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Teaching concepts of science to preschoolers, aged three to five, may be beneficial, as according to a recent study, early days of childhood is the time when kids begin to develop knowledge and skills for science.
Researchers from Michigan State University in East Lansing, U.S. found that early childhood educators' self-reported ability and enjoyment was high for literacy, but much lower for science and math.
They also found that 99 percent of preschool teachers were engaged in literacy instruction three to four times a week, while the figure fell to 75 percent in math and only 42 percent in science.
Only 38 percent of U.S. fourth-graders were proficient in science in 2015, according to a report from the National Assessment of Educational Progress.
Lead study author Hope Gerde said that providing quality early-childhood science education is one way to improve the very low science achievement of U.S. elementary school children.
"However, it seems the preschool teachers in our study were more confident of their ability in literacy than in science - likely creating a gap between children's literacy development and science skills," Gerde added.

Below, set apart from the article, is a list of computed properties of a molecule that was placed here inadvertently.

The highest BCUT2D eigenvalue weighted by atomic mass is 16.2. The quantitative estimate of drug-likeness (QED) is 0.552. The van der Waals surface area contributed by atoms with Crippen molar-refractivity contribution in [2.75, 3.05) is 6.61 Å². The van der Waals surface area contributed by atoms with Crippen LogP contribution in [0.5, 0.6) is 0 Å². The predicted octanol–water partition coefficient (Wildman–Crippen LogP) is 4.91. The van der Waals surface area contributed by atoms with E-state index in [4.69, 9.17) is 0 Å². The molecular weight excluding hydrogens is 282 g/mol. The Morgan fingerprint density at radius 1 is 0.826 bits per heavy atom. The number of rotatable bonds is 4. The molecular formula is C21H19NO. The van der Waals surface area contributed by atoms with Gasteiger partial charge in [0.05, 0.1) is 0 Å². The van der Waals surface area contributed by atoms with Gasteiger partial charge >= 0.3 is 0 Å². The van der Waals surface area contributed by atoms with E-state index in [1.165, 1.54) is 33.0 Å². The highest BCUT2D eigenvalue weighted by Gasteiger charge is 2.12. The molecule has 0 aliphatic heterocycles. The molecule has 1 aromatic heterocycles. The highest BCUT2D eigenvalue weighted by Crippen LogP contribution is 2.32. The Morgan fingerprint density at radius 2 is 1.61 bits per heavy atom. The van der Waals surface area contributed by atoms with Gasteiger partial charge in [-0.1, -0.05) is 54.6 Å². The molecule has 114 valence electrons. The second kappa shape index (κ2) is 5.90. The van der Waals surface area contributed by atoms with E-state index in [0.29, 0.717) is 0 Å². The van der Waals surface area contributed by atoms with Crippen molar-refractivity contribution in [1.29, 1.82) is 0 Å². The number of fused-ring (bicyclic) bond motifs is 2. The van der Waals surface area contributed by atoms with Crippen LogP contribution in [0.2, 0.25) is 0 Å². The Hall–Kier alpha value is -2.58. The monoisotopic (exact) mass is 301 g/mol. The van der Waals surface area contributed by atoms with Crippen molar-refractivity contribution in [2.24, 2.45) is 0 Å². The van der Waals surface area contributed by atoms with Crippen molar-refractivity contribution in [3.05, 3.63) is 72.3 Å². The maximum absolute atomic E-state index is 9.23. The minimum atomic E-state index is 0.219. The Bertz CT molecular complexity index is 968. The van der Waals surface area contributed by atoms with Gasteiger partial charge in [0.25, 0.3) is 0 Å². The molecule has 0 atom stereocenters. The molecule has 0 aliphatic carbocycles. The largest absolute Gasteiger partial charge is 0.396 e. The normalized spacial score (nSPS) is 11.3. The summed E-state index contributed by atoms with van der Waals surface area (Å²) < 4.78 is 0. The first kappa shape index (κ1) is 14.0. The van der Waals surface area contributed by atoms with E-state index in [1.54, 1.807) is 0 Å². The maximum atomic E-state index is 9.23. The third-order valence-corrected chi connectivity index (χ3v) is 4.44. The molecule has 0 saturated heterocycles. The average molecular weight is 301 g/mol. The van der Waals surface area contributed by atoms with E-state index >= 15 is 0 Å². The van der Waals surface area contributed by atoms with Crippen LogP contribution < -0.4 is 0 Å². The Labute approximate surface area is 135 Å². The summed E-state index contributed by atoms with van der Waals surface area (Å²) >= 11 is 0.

The team studied 67 Head Start classrooms for children aged three to five.
They examined preschool teachers' 'self-efficacy' - or their belief in their ability and enjoyment for an academic area - in literacy, math and science.
Gerde said preschool teachers may struggle with science due to lack of quality training, preparation or an aversion to science.
The authors stated that early childhood period is a time when kids begin developing knowledge and skills for science as preschool children have the capacity to engage in and learn from scientific thinking.
The findings indicated that only teachers with high knowledge and skills for science - not literacy or math - created quality scientific opportunities for students, such as providing science materials and engaging children in science experiences in the classroom.
The research appears in the journal Early Education and Development.
(This story has not been edited by Business Standard staff and is auto-generated from a syndicated feed.)